Art is a powerful tool, even more powerful when used to call for social change. What do you hope viewers would take away from watching the animation?
I want people to see the potential of pixel art and animation itself, and how they can be utilized to send powerful messages. As they say nga ’di ba, art should comfort the disturbed and disturb the comfortable. I hope that my version of Luna’s “The Spoliarium” will be able to recreate the impact it had when it was first shown to the public. I want viewers to be reminded of the horrors of the Philippine drug war.
“Nakikita ko ’yung posisyon at privilege na I have to amplify these kinds of issues.”
’Di ko siya in-e-expect talaga. Kasi ’di ba originally ang nag-implement ng Tokhang is si [Senator] Bato, pero ang nalagay ko na doon is si Sinas and nagkataon na siya ngayon yung in-appoint. Grabe ’yung timing talaga.
How do you see your role as an artist?
’Yung works namin [as artists] will forever exist on the internet, and will be seen by thousands of other people in the coming years. I hope that maka-inspire pa kami ng maraming tao to be artists and speak up against injustices in whatever form they can. As one of my previous teachers said, let there be art to every injustice.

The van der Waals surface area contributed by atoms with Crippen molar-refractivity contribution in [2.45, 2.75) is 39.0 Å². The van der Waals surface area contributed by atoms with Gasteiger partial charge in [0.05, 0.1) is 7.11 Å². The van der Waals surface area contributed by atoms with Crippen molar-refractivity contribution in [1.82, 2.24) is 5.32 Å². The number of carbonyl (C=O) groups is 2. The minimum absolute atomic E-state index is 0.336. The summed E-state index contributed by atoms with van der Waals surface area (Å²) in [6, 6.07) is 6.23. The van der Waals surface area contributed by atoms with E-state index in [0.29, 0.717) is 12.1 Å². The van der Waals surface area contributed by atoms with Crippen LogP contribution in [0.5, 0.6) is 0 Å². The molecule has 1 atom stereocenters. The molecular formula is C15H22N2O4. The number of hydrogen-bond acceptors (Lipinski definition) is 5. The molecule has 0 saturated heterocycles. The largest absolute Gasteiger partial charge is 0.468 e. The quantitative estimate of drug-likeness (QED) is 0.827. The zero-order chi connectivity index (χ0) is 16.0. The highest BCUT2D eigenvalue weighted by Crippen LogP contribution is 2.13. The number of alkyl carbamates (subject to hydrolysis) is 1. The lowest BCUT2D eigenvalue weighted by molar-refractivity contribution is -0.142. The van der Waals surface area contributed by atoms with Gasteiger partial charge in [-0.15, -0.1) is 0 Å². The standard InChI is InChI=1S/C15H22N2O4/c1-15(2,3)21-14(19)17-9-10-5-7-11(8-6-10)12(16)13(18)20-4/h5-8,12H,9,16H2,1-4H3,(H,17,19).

Follow Clister on Facebook, Twitter and Instagram.
This story is part of our #SeenOnScout series, which puts the spotlight on young creatives and their body of work. Clister and many other creatives shared their work at our own community hub at Scout Family and Friends. Join the Scout Family & Friends Facebook group right here, and share your work with us in the group or through using #SeenOnScout on Twitter and Instagram.
This art student transformed canned goods into protest statements
Electromilk’s “quiet, marble-y images” always have something to say
This digital artist sees Manila through bitmaps and pixels
Stills from “Spoliarium 2K20”